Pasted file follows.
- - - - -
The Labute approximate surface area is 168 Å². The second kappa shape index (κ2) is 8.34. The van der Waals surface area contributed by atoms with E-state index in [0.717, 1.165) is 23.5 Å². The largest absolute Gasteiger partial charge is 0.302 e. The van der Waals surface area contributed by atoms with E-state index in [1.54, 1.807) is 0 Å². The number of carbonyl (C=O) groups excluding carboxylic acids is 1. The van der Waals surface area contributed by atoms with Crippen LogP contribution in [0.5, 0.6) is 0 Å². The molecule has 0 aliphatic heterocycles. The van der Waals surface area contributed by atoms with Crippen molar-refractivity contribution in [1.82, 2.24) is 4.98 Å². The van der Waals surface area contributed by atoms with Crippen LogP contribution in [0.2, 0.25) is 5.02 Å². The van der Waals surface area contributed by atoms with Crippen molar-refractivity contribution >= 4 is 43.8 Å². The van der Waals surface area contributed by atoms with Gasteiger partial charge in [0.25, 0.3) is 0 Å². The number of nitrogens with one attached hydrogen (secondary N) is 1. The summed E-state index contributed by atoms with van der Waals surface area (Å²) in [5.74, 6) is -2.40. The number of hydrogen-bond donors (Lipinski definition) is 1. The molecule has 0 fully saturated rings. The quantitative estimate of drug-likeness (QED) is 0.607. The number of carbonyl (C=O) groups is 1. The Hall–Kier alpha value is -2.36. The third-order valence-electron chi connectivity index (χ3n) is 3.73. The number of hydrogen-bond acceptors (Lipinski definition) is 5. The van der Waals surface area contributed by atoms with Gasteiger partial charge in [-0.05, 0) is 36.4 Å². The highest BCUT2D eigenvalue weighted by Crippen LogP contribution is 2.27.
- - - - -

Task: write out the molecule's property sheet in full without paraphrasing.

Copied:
The Labute approximate surface area is 168 Å². The second kappa shape index (κ2) is 8.34. The van der Waals surface area contributed by atoms with E-state index in [0.717, 1.165) is 23.5 Å². The largest absolute Gasteiger partial charge is 0.302 e. The van der Waals surface area contributed by atoms with E-state index in [1.54, 1.807) is 0 Å². The number of carbonyl (C=O) groups excluding carboxylic acids is 1. The van der Waals surface area contributed by atoms with Crippen LogP contribution in [0.5, 0.6) is 0 Å². The molecule has 0 aliphatic heterocycles. The van der Waals surface area contributed by atoms with Crippen molar-refractivity contribution in [1.82, 2.24) is 4.98 Å². The van der Waals surface area contributed by atoms with Crippen LogP contribution in [0.2, 0.25) is 5.02 Å². The van der Waals surface area contributed by atoms with Crippen molar-refractivity contribution >= 4 is 43.8 Å². The van der Waals surface area contributed by atoms with Gasteiger partial charge in [0.25, 0.3) is 0 Å². The number of nitrogens with one attached hydrogen (secondary N) is 1. The summed E-state index contributed by atoms with van der Waals surface area (Å²) in [5.74, 6) is -2.40. The number of hydrogen-bond donors (Lipinski definition) is 1. The molecule has 0 fully saturated rings. The quantitative estimate of drug-likeness (QED) is 0.607. The number of carbonyl (C=O) groups is 1. The Hall–Kier alpha value is -2.36. The third-order valence-electron chi connectivity index (χ3n) is 3.73. The number of hydrogen-bond acceptors (Lipinski definition) is 5. The van der Waals surface area contributed by atoms with Gasteiger partial charge in [-0.05, 0) is 36.4 Å². The highest BCUT2D eigenvalue weighted by Crippen LogP contribution is 2.27.